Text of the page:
Imagine going to London and setting up a fleeting tea shop as part of an exhibition exploring the implications of “re-selling what's left of the British Empire (…) today” and using it as an opportunity to rethink the conversation about a story. shared and traumatic using indigenous strains – known throughout the Caribbean as bush teas – of the quintessential British drink.
This is exactly what AnnaLee Davis, visual artist and defender of Barbadian culture, did as part of her current work on the ways in which shared historical suffering is revealed and how this trauma has been managed – although much of it remains unsolved – both individually and nationally.
Its exploration is a deep intersection between art, agriculture, economies and history that, far from being relegated to plantation societies of the 17th century, are relevant to modern problems. In this second installment, we will discuss the consequences.
Janine Mendes-Franco (JMF): One aspect of your bush tea concept has been a project called “Bush Tea Services”. How did you manage to have conversations about our shared transatlantic history creating Britain's favorite drink?
Annalee Davis (AD): Commissioned by the UK-based curatorial team, Cooking Sections, for their (London-based) 2016 pop-up exhibition, “The Empire Remains Shop,” I made this in collaboration with Barbadian master potter, Hamilton Wiltshire.
Referred to as a blood-sweetened beverage by abolitionist Robert Southey, the British drank tea grown on plantations in the East sweetened by sugar grown on plantations in the West.
Dismantling the English tea set, I inlaid 18th and 19th century porcelain and clay shards unearthed from the soil, repurposing fragments from which I served unsweetened varieties of bush tea, harvested from the fields, including cerasee, bay leaf, blue vervain and lemongrass. An imperfect tea service which spills while being poured or drunk, it addresses gaps in history highlighting the inadequacy of inherited understandings about our collective past.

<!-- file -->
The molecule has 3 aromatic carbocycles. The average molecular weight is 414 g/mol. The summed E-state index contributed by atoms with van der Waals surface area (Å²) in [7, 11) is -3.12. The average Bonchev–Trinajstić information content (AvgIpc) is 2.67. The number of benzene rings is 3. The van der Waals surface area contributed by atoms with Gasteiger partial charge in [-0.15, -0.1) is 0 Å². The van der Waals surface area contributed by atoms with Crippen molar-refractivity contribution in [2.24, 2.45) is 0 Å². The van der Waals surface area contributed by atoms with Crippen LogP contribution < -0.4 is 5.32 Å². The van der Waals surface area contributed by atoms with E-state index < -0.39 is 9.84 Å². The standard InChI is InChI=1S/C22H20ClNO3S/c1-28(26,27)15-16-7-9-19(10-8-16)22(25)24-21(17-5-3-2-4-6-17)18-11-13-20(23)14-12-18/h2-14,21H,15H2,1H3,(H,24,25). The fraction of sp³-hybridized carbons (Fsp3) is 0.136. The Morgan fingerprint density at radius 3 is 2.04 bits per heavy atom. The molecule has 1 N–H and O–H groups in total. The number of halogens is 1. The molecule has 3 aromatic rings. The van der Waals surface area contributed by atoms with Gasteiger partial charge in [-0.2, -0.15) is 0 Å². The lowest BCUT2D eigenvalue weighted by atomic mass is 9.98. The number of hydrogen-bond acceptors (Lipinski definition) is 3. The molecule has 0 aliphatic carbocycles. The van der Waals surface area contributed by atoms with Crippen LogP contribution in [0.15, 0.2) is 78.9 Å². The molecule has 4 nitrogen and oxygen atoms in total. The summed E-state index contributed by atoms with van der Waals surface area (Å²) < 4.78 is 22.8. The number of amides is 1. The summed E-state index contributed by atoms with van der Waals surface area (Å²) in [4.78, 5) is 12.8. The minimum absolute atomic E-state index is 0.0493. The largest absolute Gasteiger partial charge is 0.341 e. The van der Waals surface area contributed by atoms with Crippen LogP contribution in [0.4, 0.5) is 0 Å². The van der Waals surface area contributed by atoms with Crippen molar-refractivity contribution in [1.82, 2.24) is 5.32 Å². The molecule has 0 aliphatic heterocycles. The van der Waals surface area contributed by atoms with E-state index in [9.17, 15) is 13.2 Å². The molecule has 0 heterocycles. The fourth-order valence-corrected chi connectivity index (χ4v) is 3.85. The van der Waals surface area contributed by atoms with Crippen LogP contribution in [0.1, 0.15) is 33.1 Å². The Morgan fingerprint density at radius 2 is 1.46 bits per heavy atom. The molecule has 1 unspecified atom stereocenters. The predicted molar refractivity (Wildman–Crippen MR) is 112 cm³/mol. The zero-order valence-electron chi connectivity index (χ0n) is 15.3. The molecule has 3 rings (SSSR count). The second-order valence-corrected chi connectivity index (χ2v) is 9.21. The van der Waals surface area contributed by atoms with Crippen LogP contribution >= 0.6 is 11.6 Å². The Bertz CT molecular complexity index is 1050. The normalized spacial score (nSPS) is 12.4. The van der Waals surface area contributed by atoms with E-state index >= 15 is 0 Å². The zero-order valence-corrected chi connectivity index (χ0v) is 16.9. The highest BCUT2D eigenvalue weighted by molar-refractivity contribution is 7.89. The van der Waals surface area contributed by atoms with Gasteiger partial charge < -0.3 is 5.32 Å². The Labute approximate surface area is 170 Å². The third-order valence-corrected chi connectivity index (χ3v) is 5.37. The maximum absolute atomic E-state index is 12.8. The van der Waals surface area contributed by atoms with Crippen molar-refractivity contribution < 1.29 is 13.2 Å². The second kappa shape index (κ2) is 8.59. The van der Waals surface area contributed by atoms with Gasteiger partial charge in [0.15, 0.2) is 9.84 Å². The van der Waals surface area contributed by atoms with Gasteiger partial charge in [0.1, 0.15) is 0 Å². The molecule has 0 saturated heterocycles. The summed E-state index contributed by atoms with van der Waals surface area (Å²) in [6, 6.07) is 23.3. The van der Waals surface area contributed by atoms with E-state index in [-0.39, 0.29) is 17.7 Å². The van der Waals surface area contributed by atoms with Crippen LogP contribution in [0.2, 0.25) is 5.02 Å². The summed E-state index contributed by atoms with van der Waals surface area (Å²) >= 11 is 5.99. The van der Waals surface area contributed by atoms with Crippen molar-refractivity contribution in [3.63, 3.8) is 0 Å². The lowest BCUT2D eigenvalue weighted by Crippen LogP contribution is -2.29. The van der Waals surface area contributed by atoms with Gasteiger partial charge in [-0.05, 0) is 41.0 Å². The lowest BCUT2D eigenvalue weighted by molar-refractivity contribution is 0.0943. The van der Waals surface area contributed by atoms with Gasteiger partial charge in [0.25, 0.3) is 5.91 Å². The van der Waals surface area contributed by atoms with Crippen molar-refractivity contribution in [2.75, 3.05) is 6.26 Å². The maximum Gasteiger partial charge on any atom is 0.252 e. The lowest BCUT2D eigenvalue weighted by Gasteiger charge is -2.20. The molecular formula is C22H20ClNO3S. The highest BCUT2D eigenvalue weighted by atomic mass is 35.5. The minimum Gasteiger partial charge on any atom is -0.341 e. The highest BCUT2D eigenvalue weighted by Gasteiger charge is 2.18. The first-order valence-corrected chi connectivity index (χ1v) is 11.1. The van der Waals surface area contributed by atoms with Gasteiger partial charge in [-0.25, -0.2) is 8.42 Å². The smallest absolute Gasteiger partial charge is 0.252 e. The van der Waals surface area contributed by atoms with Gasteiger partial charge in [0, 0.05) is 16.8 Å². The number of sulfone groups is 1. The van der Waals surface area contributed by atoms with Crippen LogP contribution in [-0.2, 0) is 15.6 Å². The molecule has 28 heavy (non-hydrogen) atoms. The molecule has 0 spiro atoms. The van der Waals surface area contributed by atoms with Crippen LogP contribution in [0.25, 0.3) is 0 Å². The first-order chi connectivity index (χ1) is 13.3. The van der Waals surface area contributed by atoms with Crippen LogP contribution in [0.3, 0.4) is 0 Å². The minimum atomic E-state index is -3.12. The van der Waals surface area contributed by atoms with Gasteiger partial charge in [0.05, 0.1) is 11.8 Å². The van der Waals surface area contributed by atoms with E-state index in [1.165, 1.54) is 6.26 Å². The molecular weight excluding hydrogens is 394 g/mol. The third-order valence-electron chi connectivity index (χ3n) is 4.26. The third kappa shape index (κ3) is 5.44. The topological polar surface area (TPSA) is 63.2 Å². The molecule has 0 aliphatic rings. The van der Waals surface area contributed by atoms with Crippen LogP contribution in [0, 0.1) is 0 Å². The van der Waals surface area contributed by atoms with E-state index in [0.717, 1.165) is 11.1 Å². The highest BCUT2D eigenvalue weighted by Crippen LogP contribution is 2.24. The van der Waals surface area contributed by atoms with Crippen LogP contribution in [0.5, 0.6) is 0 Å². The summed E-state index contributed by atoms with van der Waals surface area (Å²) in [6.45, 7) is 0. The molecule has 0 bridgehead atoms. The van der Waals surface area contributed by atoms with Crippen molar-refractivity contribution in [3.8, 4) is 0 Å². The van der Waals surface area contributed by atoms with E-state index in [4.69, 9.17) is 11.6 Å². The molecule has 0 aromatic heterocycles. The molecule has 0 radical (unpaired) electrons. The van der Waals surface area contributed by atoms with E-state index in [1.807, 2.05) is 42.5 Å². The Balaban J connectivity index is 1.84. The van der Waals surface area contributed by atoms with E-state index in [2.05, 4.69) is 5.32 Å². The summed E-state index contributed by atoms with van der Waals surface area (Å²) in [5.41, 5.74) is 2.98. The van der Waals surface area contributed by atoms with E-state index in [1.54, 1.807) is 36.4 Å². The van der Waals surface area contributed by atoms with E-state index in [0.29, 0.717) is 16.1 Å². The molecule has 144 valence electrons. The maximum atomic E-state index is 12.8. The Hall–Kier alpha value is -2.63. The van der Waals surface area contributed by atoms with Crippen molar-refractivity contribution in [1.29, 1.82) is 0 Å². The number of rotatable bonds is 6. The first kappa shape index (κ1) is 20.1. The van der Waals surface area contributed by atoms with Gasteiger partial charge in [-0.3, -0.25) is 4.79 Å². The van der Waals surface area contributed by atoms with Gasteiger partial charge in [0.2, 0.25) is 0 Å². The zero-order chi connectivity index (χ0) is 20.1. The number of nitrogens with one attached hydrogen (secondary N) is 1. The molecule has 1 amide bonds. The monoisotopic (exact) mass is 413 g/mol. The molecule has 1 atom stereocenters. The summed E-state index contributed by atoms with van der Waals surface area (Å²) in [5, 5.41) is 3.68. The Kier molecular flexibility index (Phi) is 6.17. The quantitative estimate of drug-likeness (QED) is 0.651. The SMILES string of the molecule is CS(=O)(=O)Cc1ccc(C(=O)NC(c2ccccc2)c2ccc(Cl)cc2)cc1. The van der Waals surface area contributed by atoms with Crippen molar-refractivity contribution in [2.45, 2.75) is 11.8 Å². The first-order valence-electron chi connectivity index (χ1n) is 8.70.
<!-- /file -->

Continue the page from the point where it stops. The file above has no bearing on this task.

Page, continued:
AnnaLee Davis (AD): I did the commissioning exhibition for Cooking Selections, London's curatorial team, for their 2016 show (in town) “The Empire Remains Shop”. I made it in collaboration with the Barbadian master potter Hamilton Wiltshire.
Abolitionist Robert Southey referred to tea as a blood-sweetened drink, and the British drank tea grown in plantations in the East sweetened with sugar grown in plantations in the West.
Taking apart the British tea set, I pasted unearthed 18th and 19th-century porcelains and clay, reusing fragments from which unsweetened varieties of bush teas were served, collected from the fields, including bitter melon, bay leaves, blue verbena and lemongrass. An imperfect tea service spills out while served or drunk, addresses the gaps in history by highlighting the inadequacy of inherited knowledge about our collective past.
JMF: How do you think bush tea infusions can help us heal today?
AD: Returning to the land today can feed us, contributing to food sovereignty and the wellness sector by expanding our knowledge and use of wild botanicals and their healing properties thus repairing and renewing our relationship to the land.
AD: Today, returning to earth can feed us, contribute to food sovereignty and the welfare sector by expanding our knowledge and uses of wild plants and their healing properties, only then will we repair and renew our relationship with it.
JMF: What are your favorite bush teas and why?
AD: I love iced lemongrass tea on a hot day and enjoy combinations of lemongrass, bay leaf and blue vervain. I'm experimenting with roots, including ginger and turmeric, both grown locally and used widely all across Barbados. Steeping them and mixing them with tamarind pulp provides a powerful detoxifier and antioxidant drink. I'm also making stains and inks from them to draw with.
AD: I love iced lemon tea on a hot day and I enjoy its combinations with bay leaves and blue verbena. I am experimenting with roots, including ginger and turmeric, both grown here and widely used throughout Barbados. Soaking and mixing with tamarind pulp provides a powerful detoxifier and antioxidant drink. I am also using them to make dyes and dyes for drawing.